NASA: International Space Station captured passing the sun
The International Space Station boasts an acre of state-of-the-art solar arrays that power the ISS’s orbital activities. The 240ft arrays were installed in four pairs, each with a shelf life of about 15 years. The first pair of solar arrays were deployed in December 2000 by a team of NASA astronauts onboard the Space Shuttle Endeavour.
Now, 20 years after the space station has been called home by a continues rotation of astronaut crews, the ageing solar arrays are due an upgrade.
The US space agency NASA said: “The first pair of solar arrays has now provided continuous electrical power to the station for more than 20 years as more modules were added and dozens of crews tackled thousands of scientific experiments and continued operations through hundreds of spacewalks, cargo missions, and more.
“Though they are functioning well, the current solar arrays are showing signs of degradation, as expected.”
To ensure the space station’s work in the years to come, NASA will be augmenting six of the eight arrays.
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The new arrays will be smaller and more efficient but will not replace the old ones.
Instead, they will work in tandem to boost the amount of power generated by 20 to 30 percent.
The arrays are being provided by NASA’s primary ISS contractor, Boeing, as well as the company’s subsidiary Spectrolab and supplier Deployable Space Systems (DSS).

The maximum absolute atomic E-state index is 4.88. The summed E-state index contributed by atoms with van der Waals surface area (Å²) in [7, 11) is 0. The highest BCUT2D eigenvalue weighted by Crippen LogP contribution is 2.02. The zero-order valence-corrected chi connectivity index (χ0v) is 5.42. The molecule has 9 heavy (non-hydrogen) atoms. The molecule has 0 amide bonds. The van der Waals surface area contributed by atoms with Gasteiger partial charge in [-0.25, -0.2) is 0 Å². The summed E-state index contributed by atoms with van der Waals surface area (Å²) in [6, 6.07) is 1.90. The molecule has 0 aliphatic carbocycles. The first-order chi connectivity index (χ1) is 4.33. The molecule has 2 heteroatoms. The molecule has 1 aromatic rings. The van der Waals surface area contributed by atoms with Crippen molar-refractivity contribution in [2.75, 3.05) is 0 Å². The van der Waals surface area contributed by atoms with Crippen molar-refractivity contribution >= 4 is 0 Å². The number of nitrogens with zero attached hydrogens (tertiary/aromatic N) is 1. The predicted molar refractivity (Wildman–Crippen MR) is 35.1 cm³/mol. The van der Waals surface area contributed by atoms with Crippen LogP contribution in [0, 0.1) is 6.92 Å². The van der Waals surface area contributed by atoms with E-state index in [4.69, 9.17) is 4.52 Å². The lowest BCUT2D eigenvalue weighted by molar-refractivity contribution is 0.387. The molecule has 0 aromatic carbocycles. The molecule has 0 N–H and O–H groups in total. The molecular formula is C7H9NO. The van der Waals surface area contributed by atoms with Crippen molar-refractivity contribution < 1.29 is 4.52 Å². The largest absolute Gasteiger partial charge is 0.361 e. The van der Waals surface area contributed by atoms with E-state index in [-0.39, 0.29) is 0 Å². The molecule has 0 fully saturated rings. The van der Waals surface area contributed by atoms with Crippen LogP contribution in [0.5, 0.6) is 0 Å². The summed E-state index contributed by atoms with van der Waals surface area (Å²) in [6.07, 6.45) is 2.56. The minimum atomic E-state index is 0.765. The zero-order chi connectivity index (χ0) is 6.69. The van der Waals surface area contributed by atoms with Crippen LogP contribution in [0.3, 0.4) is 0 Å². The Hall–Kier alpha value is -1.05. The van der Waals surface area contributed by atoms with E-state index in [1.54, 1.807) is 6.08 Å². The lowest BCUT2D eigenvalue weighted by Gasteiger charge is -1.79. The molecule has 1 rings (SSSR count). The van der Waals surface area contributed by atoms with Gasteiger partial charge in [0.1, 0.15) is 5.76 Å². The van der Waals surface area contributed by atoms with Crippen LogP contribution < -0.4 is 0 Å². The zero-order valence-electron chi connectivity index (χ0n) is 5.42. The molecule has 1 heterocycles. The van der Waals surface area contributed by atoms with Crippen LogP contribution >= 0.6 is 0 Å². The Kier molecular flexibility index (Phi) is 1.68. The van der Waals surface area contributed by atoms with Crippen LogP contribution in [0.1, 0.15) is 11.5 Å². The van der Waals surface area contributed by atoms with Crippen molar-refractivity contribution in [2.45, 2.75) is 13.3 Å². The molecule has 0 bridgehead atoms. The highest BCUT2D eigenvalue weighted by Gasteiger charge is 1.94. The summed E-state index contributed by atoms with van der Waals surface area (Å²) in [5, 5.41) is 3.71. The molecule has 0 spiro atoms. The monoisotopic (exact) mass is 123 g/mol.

NASA said: “The new solar arrays will be positioned in front of six of the current arrays, and will use the existing Sun tracking, power distribution, and channelization.
“This approach is similar to the one used to upgrade the station’s external television cameras to high definition, using the existing power and control mechanisms.”
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The space station’s main present solar arrays are capable of generating about 160 kilowatts (160,000 watts) of energy.
As the ISS orbits the Earth about every 90 minutes, the space station is only caught in direct sunlight for 45 minutes at a time.
When the orbital lab passes through the nightside of Earth, half of the generated energy is stored in the ISS’s batteries.
The new arrays will produce more than 20 kilowatts of energy, for a total of 120 kilowatts of augmented power.
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For comparison, a small refrigerator may use about 725 watts of power.
The arrays will be delivered to the space station aboard a SpaceX Dragon capsule during three resupply missions starting this year.
Installing the arrays will require two spacewalks by the space station’s crew.
The ISS has been continuously occupied since November 2000 but its time in orbit is running out.
Just three years ago it was announced the ISS would be decommissioned in 2028 and likely crashed into the Pacific.
In May last year, the US Senate’s Subcommittee on Space, Science, and Competitiveness was told maintaining the orbital outpost would cost the US taxpayer a projected £880million ($1.2billion) by 2024.
The space station orbits the planet at a height of about 250 miles, circling the planet at speeds of about five miles per second.
In just 24 hours, the ISS completes six laps around Earth and witnesses 16 sunsets and sunrises.
The station measures about 357 feet end-to-end and eight miles of wiring connect all of the power systems on board.
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